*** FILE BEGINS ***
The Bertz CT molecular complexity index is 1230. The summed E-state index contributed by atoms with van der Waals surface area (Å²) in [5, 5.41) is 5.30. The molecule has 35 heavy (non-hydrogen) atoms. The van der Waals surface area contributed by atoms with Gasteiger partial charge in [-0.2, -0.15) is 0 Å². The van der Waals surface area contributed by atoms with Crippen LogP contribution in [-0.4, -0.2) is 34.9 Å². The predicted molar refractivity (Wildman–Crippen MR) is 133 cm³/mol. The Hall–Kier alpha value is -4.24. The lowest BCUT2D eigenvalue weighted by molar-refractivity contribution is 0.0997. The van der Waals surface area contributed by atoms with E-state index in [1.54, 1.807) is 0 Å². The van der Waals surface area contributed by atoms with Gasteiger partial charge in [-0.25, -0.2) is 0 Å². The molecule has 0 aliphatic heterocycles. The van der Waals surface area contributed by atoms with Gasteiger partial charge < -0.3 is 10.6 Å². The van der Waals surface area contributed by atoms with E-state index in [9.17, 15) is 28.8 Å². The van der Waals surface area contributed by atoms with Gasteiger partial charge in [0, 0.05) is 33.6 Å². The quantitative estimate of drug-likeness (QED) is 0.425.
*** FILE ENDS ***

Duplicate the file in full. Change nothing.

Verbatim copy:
The Bertz CT molecular complexity index is 1230. The summed E-state index contributed by atoms with van der Waals surface area (Å²) in [5, 5.41) is 5.30. The molecule has 35 heavy (non-hydrogen) atoms. The van der Waals surface area contributed by atoms with Gasteiger partial charge in [-0.2, -0.15) is 0 Å². The van der Waals surface area contributed by atoms with Crippen LogP contribution in [-0.4, -0.2) is 34.9 Å². The predicted molar refractivity (Wildman–Crippen MR) is 133 cm³/mol. The Hall–Kier alpha value is -4.24. The lowest BCUT2D eigenvalue weighted by molar-refractivity contribution is 0.0997. The van der Waals surface area contributed by atoms with E-state index in [1.54, 1.807) is 0 Å². The van der Waals surface area contributed by atoms with Gasteiger partial charge in [-0.25, -0.2) is 0 Å². The molecule has 0 aliphatic heterocycles. The van der Waals surface area contributed by atoms with Gasteiger partial charge < -0.3 is 10.6 Å². The van der Waals surface area contributed by atoms with E-state index in [9.17, 15) is 28.8 Å². The van der Waals surface area contributed by atoms with Gasteiger partial charge in [0, 0.05) is 33.6 Å². The quantitative estimate of drug-likeness (QED) is 0.425.